Defining Sets of Approximate Replicate Measurements  From the data, plotted above, it is clear that there are not many true replicates in this data set. As a result, sets of approximate replicate measurements need to be defined in order to use the power function model to estimate the weights. In this case, this was done by rounding a multiple of the temperature to the nearest degree and then converting the rounded data back to the original scale. $$ \mbox{Temperature}_{\mbox{rep}} = 3 \cdot \mbox{round}(\mbox{Temperature}/3) $$ This is an easy way to identify sets of measurements that have temperatures that are relatively close together. If this process had produced too few sets of replicates, a smaller factor than three could have been used to spread the data out further before rounding. If fewer replicate sets were needed, then a larger factor could have been used. The appropriate value to use is a matter of judgment. An ideal value is one that doesn't combine values that are too different and that yields sets of replicates that aren't too different in size. A table showing the original data, the rounded temperatures that define the approximate replicates, and the replicate standard deviations is listed below.  
Data with Approximate Replicates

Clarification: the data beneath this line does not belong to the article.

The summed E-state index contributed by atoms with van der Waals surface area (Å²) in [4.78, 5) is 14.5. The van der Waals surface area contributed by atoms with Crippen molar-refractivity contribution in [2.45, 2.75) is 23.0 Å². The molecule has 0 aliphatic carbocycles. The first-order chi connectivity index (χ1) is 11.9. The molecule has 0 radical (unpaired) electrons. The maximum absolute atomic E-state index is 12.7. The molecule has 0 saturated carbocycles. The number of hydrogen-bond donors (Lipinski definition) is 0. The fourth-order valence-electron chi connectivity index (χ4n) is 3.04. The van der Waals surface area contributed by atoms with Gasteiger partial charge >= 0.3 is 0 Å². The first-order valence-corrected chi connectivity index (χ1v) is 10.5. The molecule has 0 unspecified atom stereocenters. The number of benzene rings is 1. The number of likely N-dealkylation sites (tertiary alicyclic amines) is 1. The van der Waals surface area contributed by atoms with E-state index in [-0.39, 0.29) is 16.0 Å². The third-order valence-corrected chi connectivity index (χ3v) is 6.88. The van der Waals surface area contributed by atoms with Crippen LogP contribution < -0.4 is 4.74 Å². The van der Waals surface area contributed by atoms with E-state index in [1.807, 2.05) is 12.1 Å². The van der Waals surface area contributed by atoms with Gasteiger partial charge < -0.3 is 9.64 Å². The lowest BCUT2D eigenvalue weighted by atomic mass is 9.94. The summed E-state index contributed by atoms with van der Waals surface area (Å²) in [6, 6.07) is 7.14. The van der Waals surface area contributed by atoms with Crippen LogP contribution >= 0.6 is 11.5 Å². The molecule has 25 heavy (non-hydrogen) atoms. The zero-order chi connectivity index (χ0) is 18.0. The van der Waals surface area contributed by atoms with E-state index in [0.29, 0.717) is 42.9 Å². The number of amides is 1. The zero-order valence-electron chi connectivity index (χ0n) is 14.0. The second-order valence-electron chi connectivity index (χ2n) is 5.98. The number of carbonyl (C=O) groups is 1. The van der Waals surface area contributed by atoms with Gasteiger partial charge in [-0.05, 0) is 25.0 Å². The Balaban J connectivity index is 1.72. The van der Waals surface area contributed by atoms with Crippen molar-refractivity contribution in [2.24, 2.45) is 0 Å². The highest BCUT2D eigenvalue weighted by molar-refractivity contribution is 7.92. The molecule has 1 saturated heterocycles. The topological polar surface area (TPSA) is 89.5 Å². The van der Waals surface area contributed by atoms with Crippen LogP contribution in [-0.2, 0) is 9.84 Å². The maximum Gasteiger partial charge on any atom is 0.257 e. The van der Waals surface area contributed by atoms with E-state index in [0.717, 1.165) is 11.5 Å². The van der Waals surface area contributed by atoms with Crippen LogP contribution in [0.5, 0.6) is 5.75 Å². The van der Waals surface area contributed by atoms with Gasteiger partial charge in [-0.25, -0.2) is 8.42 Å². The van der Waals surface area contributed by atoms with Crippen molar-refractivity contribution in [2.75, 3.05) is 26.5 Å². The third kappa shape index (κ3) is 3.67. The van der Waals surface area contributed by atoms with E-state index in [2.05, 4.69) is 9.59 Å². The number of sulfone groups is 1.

Rounded Standard Temperature Temperature Pressure Deviation  21.602 21 91.423 0.192333 21.448 21 91.695 0.192333 23.323 24 98.883 1.102380 22.971 24 97.324 1.102380 25.854 27 107.620 0.852080 25.609 27 108.112 0.852080 25.838 27 109.279 0.852080 29.242 30 119.933 11.046422 31.489 30 135.555 11.046422 34.101 33 139.684 0.454670 33.901 33 139.041 0.454670 37.481 36 150.165 0.031820 35.451 36 150.210 0.031820 39.506 39 164.155 2.884289 40.285 39 168.234 2.884289 43.004 42 180.802 4.845772 41.449 42 172.646 4.845772 42.989 42 169.884 4.845772 41.976 42 171.617 4.845772 44.692 45 180.564 NA 48.599 48 191.243 5.985219 47.901 48 199.386 5.985219 49.127 48 202.913 5.985219 49.542 51 196.225 9.074554 51.144 51 207.458 9.074554 50.995 51 205.375 9.074554 50.917 51 218.322 9.074554 54.749 54 225.607 2.040637 53.226 54 223.994 2.040637 54.467 54 229.040 2.040637 55.350 54 227.416 2.040637 54.673 54 223.958 2.040637 54.936 54 224.790 2.040637 57.549 57 230.715 10.098899 56.982 57 216.433 10.098899 58.775 60 224.124 23.120270 61.204 60 256.821 23.120270 68.297 69 276.594 6.721043 68.476 69 267.296 6.721043 68.774 69 280.352 6.721043